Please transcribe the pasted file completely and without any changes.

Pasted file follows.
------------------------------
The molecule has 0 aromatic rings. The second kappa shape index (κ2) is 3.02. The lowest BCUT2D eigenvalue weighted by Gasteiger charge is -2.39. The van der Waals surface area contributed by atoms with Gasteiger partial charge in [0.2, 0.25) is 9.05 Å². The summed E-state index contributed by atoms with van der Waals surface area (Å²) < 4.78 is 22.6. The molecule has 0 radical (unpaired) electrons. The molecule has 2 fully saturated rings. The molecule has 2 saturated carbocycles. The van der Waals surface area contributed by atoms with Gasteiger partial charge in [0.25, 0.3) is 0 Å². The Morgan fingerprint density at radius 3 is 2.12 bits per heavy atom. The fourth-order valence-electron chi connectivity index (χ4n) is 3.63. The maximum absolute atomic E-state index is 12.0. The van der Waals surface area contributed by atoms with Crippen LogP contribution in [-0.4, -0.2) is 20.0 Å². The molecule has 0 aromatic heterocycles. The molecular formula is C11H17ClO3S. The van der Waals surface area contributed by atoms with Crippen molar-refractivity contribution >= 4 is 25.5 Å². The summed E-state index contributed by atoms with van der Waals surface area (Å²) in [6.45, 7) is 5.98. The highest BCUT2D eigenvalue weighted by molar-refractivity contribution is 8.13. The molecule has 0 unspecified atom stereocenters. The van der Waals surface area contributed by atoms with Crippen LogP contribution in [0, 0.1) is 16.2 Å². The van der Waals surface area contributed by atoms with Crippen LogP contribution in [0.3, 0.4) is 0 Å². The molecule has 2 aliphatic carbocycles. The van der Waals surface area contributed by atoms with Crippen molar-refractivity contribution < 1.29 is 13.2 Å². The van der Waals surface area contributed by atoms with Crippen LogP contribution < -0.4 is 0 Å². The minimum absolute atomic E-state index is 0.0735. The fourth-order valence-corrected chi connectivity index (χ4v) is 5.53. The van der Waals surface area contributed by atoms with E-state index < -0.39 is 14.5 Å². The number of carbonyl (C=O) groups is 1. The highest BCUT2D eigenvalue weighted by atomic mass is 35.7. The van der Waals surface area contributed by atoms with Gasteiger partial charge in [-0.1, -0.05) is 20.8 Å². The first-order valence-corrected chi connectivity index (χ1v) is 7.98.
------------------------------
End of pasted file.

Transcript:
The molecule has 0 aromatic rings. The second kappa shape index (κ2) is 3.02. The lowest BCUT2D eigenvalue weighted by Gasteiger charge is -2.39. The van der Waals surface area contributed by atoms with Gasteiger partial charge in [0.2, 0.25) is 9.05 Å². The summed E-state index contributed by atoms with van der Waals surface area (Å²) < 4.78 is 22.6. The molecule has 0 radical (unpaired) electrons. The molecule has 2 fully saturated rings. The molecule has 2 saturated carbocycles. The van der Waals surface area contributed by atoms with Gasteiger partial charge in [0.25, 0.3) is 0 Å². The Morgan fingerprint density at radius 3 is 2.12 bits per heavy atom. The fourth-order valence-electron chi connectivity index (χ4n) is 3.63. The maximum absolute atomic E-state index is 12.0. The van der Waals surface area contributed by atoms with Crippen LogP contribution in [-0.4, -0.2) is 20.0 Å². The molecule has 0 aromatic heterocycles. The molecular formula is C11H17ClO3S. The van der Waals surface area contributed by atoms with Crippen molar-refractivity contribution >= 4 is 25.5 Å². The summed E-state index contributed by atoms with van der Waals surface area (Å²) in [6.45, 7) is 5.98. The highest BCUT2D eigenvalue weighted by molar-refractivity contribution is 8.13. The molecule has 0 unspecified atom stereocenters. The van der Waals surface area contributed by atoms with Crippen LogP contribution in [0, 0.1) is 16.2 Å². The van der Waals surface area contributed by atoms with Crippen LogP contribution in [0.3, 0.4) is 0 Å². The molecule has 2 aliphatic carbocycles. The van der Waals surface area contributed by atoms with Crippen molar-refractivity contribution < 1.29 is 13.2 Å². The van der Waals surface area contributed by atoms with Crippen LogP contribution < -0.4 is 0 Å². The minimum absolute atomic E-state index is 0.0735. The fourth-order valence-corrected chi connectivity index (χ4v) is 5.53. The van der Waals surface area contributed by atoms with E-state index < -0.39 is 14.5 Å². The number of carbonyl (C=O) groups is 1. The highest BCUT2D eigenvalue weighted by atomic mass is 35.7. The van der Waals surface area contributed by atoms with Gasteiger partial charge in [-0.1, -0.05) is 20.8 Å². The first-order valence-corrected chi connectivity index (χ1v) is 7.98.